Fresh Start - Their Fresh Start program works in partnership with Compassion United’s transition homes to empower residents to grow spiritually, emotionally, socially and practically. They equip them with tools to overcome obstacles, destructive mindsets and unhealthy habits to develop a stable foundation and a sustainable future. These practical tools are taught in life-skills classes through Fresh Start University, then reinforced by their entire team and the resident’s one-on-one mentoring relationships. They build strong relationships with Their residents to help them connect with God, experience community, discover their purpose and make a difference in the world. Click here for more info
Terry’s Table Food Pantry - They launched Terry’s Table Food Pantry to provide a place of connection, hope and outreach to Montgomery County citizens. This outreach is a large part of why Compassion United has been able to provide over 230,000 lbs of groceries to over 8,000 people in need each year! By helping meet people’s physical needs, they can nurture the emotional and spiritual needs that keep them from experiencing the abundant life God has for them! Their Food Pantry is directed by retired veteran and former Navy Chief Petty Officer, Paul Collom. He and his daughter, assistant director, Morrisa Collom, provide a hard-working yet fun environment where you will find, simply put, people helping people. Click here for more info
Compassion Coatrack - Compassion Coatrack was created to provide cold-weather clothing and resources to distribute to people in need.
Conroe’s New “Miracle City”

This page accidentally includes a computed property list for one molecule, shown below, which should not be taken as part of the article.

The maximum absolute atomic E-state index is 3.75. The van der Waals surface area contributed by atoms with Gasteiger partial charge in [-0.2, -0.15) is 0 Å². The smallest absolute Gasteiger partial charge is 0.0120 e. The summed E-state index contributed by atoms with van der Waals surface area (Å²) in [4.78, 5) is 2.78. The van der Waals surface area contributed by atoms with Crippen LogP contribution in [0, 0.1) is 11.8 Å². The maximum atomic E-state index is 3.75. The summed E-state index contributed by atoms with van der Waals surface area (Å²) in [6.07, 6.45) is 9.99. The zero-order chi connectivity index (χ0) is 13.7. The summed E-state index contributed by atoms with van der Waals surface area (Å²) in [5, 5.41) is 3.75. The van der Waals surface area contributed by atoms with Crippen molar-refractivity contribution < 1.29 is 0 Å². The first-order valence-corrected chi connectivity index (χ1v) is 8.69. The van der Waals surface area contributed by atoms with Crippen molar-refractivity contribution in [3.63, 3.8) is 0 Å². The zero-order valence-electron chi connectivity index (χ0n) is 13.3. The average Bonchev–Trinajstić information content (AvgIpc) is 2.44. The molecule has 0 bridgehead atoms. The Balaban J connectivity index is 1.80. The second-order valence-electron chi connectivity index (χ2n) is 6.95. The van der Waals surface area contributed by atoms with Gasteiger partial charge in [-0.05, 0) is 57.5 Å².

A vision of both Luke and his wife, Karla was to consolidate their ministry into one location. Currently, Compassion United rents out various houses for their transition homes and their church. Miracle City was a centralized location that could minister to the homeless, provide for their immediate needs while helping them to transition out of homelessness. In 2019, the City of Conroe provided their ministry with 5 acres of land on Foster Drive. In addition to the land, Compassion United received a $1.25 million dollar grant to help build the the Miracle City Day Center. In addition to the grants, they receive donations from individuals and local faith-based organizations. The Woodlands Methodist Church committed to giving $100,000 as did the Conroe Church of Christ. A drawing of what they plan to build is shown below. Phase 1 is to build the Empowerment Center. This will house their classroom space, critically needed offices as well as be the temporary location of their church for the homeless called the Conroe House of Prayer. The cost for phase 1 is $1.05 million dollars. This phase has been fully funded and construction is underway. Construction of this building will be completed by November of this year. Phase 2 will focus on the construction of the Miracle City Day Center. Once complete, this facility will be the permanent location for their Conroe House of Prayer. It will also provide facilities for the homeless to shower, do laundry, and utilize a computer room for job searches. This cost of phase 2 is estimated at $2.5 million dollars, of which, they have already been awarded a grant for $1.25 million dollars. Phase 3 will focus on three additional buildings that will house the two transition homes as well as the crisis pregnancy center. In total for 2020, they secured $2.65 million for the entire project. Compassion United started as a calling to feed the homeless and has now grown into one of the most comprehensive support ministries in Montgomery County. The three core areas of Compassion United is OUTREACH, RELIEF and EMPOWERMENT. Outreach to help meet the physical, spiritual and emotional needs of our neighbors. Relief to provide food, clothing, hygiene items or spiritual guidance. Empowerment to help those seeking to change their way of life and provide a roadmap to independence and success.